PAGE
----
Both Plato and Aristotle took the concept and expanded metaphysics to what it is today. They both took and incorporated one of the branches of metaphysics, ontology and all the Pre-Socratic’s philosophical theories of the fundamental substance in which the world is made out of to push it into new boundaries. Both Plato and Aristotle used a form of the central branch of metaphysics called cosmology. Cosmology, according to the Merriam-Webster’s dictionary is defined as, “the scientific study of the origin and structure of the universe.” Or according to Module #4 Metaphysics 1 cosmology can also be defined as the “study of the totality of all phenomena within the universe.” Plato’s metaphysics defied and differed from the Pre-Socratic Philosopher’s philosophical concept of metaphysics. Plato’s philosophical concept of metaphysics according to Module 4 broke new boundaries in a sense that “it covered many aspects of reality and human endeavors.” Plato’s system according to Module 4, covered a wide variety of subjects such as science, psychology, learning theory, politics and many more but his metaphysics emphasized more on different realities and dimensions (Module 4 Pg.7).
Plato’s philosophical ideas according to Module 4, focused more on alternate realities that we are able to reach through gaining intellectual wisdom as we go through life. He disagreed with the idea that the objects we can see in this world with our naked eyes are real. His metaphysics states that realities where forms or ideas resides are more real and but can only be grasped or reach through seeking them intellectually (Module 4 Pg.7). Forms or ideas according to Plato in Module 4, are a different sense of reality; he states that there are two worlds. The world or reality where there are objects, which he describes as a changing world and a world of forms which he describes as the eternal world (Module 4 Pg.7). In accordance to Plato, the eternal world where forms or ideas are is more real than the changing world. For example our bodies age and decay overtime because we are in a world of reality that is on a constant change. When we pass on our physical self is no more than the form or idea that we did exist is eternal thus creating a new reality that is more real compared to the changing reality. Not all forms or realities are the same. According to Plato forms shape how different an object or a person can be identified but by having the same essence, even though they may have different characteristics on how they are perceived, they will still be identified as the same thing (Module 4 Pg.8). The reason being is because he believes that there are universal versions of an object and that every object in space participates in the eternal idea of that particular object. Aristotle however focused more on the science of existence.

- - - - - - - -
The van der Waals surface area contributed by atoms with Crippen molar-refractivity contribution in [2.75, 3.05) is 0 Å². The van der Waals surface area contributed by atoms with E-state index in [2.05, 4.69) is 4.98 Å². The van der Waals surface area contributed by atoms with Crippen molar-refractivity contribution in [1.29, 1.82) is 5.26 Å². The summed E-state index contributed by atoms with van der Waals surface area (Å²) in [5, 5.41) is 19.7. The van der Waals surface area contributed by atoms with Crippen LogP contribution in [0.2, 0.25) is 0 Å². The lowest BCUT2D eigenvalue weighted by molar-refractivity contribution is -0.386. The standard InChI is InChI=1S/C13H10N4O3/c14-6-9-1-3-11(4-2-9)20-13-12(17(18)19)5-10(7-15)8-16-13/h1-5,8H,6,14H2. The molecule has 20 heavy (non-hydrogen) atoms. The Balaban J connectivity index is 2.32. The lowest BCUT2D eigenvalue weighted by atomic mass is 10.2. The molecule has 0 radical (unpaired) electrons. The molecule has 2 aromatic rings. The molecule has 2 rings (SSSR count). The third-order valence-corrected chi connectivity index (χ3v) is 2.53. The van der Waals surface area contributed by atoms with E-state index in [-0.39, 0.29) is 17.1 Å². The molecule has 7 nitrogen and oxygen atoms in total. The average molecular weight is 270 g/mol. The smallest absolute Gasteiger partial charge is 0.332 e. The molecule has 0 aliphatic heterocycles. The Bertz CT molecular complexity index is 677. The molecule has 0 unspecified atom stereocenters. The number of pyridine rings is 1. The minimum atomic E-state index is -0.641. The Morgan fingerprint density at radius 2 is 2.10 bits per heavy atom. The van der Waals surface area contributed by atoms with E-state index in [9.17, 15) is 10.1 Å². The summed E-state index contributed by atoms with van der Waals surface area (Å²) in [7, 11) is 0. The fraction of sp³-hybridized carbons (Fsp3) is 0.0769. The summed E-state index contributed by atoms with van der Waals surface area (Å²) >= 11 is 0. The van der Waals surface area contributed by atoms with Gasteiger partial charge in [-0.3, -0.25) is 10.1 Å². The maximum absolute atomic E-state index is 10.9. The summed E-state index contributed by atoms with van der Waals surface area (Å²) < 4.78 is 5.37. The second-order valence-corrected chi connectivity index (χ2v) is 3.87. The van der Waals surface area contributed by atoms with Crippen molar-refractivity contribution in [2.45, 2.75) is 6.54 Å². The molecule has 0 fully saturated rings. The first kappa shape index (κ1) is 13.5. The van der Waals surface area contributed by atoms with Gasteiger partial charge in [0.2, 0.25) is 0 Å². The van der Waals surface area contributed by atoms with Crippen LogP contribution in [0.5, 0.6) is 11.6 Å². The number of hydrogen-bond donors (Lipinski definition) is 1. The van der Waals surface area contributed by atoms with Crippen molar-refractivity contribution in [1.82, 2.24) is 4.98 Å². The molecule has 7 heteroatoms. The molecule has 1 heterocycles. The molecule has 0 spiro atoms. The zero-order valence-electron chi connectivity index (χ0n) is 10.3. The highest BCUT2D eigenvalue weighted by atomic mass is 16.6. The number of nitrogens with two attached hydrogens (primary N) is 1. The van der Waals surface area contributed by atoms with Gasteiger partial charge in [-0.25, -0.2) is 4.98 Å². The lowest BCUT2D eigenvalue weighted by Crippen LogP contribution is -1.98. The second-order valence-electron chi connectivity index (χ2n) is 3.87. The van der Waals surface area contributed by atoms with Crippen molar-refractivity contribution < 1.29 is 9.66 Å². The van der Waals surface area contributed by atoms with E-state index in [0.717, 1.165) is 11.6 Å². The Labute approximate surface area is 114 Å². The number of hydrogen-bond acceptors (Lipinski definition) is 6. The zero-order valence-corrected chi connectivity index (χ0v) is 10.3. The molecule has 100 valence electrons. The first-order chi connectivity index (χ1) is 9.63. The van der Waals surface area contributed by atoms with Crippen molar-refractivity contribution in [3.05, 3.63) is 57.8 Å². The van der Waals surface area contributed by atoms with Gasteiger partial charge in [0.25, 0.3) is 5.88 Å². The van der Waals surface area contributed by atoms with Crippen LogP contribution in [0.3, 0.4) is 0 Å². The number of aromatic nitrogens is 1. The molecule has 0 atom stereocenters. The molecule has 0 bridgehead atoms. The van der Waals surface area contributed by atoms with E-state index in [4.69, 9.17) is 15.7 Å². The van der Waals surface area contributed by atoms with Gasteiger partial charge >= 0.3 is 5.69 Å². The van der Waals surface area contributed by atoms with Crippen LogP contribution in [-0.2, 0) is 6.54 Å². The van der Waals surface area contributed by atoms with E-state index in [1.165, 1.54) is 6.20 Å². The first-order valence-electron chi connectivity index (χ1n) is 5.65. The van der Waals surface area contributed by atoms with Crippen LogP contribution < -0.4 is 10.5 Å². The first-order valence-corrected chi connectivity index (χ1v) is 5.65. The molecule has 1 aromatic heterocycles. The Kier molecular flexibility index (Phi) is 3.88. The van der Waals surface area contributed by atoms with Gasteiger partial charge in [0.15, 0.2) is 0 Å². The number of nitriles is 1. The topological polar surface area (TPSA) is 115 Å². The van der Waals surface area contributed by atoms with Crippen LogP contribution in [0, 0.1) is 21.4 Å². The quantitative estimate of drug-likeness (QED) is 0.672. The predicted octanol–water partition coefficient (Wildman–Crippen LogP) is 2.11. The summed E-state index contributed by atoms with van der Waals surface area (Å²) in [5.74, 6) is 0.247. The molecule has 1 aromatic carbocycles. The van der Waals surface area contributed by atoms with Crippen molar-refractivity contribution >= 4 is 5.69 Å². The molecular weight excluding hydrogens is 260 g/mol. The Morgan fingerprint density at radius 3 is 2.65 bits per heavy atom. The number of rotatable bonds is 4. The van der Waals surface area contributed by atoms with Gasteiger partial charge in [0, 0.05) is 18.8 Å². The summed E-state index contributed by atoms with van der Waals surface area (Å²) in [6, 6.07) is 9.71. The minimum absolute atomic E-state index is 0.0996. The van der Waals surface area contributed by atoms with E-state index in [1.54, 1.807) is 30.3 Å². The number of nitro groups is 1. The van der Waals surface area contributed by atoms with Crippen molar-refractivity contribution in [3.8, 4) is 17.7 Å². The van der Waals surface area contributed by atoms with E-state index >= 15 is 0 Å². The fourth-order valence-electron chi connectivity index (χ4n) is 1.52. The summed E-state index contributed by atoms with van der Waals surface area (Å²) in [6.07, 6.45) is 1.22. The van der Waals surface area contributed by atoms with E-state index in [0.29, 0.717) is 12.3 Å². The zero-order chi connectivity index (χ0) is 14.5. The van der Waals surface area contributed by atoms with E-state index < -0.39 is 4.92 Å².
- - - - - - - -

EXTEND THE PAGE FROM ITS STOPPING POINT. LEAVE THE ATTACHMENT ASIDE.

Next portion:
Though both Aristotle and Plato believed in the idea of forms, Aristotle did not believe that one may reach a new world, reality, dimension or existence through intellectual gain. His metaphysics according to Module 4, focused on the idea of becoming, instead of Plato’s idea of timeless being. Aristotle had the desire to explore who or what caused life, the universe to form and why it formed. He began by saying that “All men by nature desire to know.” This module relates to module 5 in that it is serving its importance to formulate an underlying structure for concept of epistemology to expand on answering the ultimate question and also make sense of the nature of existence and the universe.